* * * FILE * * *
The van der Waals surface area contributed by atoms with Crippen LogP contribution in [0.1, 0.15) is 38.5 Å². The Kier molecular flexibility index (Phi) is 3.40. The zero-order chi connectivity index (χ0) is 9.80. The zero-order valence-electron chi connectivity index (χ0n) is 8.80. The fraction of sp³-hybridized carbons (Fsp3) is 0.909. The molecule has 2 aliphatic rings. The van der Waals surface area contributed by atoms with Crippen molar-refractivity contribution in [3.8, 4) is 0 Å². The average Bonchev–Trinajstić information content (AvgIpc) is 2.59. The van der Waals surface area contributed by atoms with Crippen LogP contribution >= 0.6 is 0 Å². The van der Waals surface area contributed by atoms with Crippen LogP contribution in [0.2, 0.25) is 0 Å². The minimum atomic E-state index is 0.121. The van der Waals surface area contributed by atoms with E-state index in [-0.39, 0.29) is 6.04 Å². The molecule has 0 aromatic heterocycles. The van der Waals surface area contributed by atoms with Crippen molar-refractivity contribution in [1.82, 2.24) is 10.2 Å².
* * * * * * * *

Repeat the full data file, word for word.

The van der Waals surface area contributed by atoms with Crippen LogP contribution in [0.1, 0.15) is 38.5 Å². The Kier molecular flexibility index (Phi) is 3.40. The zero-order chi connectivity index (χ0) is 9.80. The zero-order valence-electron chi connectivity index (χ0n) is 8.80. The fraction of sp³-hybridized carbons (Fsp3) is 0.909. The molecule has 2 aliphatic rings. The van der Waals surface area contributed by atoms with Crippen molar-refractivity contribution in [3.8, 4) is 0 Å². The average Bonchev–Trinajstić information content (AvgIpc) is 2.59. The van der Waals surface area contributed by atoms with Crippen LogP contribution >= 0.6 is 0 Å². The van der Waals surface area contributed by atoms with Crippen LogP contribution in [0.2, 0.25) is 0 Å². The minimum atomic E-state index is 0.121. The van der Waals surface area contributed by atoms with E-state index in [-0.39, 0.29) is 6.04 Å². The molecule has 0 aromatic heterocycles. The van der Waals surface area contributed by atoms with Crippen molar-refractivity contribution in [1.82, 2.24) is 10.2 Å².